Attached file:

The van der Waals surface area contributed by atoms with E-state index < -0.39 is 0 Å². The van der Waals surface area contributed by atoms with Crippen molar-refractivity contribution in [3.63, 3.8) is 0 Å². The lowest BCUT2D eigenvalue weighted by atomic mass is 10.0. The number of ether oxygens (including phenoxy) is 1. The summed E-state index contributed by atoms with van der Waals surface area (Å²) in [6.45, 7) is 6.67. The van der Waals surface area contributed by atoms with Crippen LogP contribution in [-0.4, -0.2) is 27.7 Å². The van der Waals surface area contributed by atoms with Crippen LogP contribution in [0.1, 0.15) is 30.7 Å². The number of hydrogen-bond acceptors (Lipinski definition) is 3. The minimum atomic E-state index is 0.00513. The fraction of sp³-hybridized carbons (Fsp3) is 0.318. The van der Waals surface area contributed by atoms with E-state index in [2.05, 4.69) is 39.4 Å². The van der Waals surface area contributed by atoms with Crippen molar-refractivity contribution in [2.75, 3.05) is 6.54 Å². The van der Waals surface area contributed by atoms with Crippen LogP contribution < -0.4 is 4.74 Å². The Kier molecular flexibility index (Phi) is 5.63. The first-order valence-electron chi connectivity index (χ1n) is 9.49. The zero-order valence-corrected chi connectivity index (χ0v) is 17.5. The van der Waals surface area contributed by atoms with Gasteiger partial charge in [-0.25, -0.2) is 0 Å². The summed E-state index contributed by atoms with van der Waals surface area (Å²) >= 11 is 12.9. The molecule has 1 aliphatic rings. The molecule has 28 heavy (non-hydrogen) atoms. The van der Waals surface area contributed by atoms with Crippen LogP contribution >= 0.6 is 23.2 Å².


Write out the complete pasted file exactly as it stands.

The van der Waals surface area contributed by atoms with E-state index < -0.39 is 0 Å². The van der Waals surface area contributed by atoms with Crippen molar-refractivity contribution in [3.63, 3.8) is 0 Å². The lowest BCUT2D eigenvalue weighted by atomic mass is 10.0. The number of ether oxygens (including phenoxy) is 1. The summed E-state index contributed by atoms with van der Waals surface area (Å²) in [6.45, 7) is 6.67. The van der Waals surface area contributed by atoms with Crippen LogP contribution in [-0.4, -0.2) is 27.7 Å². The van der Waals surface area contributed by atoms with Crippen LogP contribution in [0.1, 0.15) is 30.7 Å². The number of hydrogen-bond acceptors (Lipinski definition) is 3. The minimum atomic E-state index is 0.00513. The fraction of sp³-hybridized carbons (Fsp3) is 0.318. The van der Waals surface area contributed by atoms with E-state index in [2.05, 4.69) is 39.4 Å². The van der Waals surface area contributed by atoms with Crippen molar-refractivity contribution in [2.75, 3.05) is 6.54 Å². The van der Waals surface area contributed by atoms with Crippen LogP contribution < -0.4 is 4.74 Å². The Kier molecular flexibility index (Phi) is 5.63. The first-order valence-electron chi connectivity index (χ1n) is 9.49. The zero-order valence-corrected chi connectivity index (χ0v) is 17.5. The van der Waals surface area contributed by atoms with Gasteiger partial charge in [-0.25, -0.2) is 0 Å². The summed E-state index contributed by atoms with van der Waals surface area (Å²) >= 11 is 12.9. The molecule has 1 aliphatic rings. The molecule has 28 heavy (non-hydrogen) atoms. The van der Waals surface area contributed by atoms with Crippen LogP contribution >= 0.6 is 23.2 Å².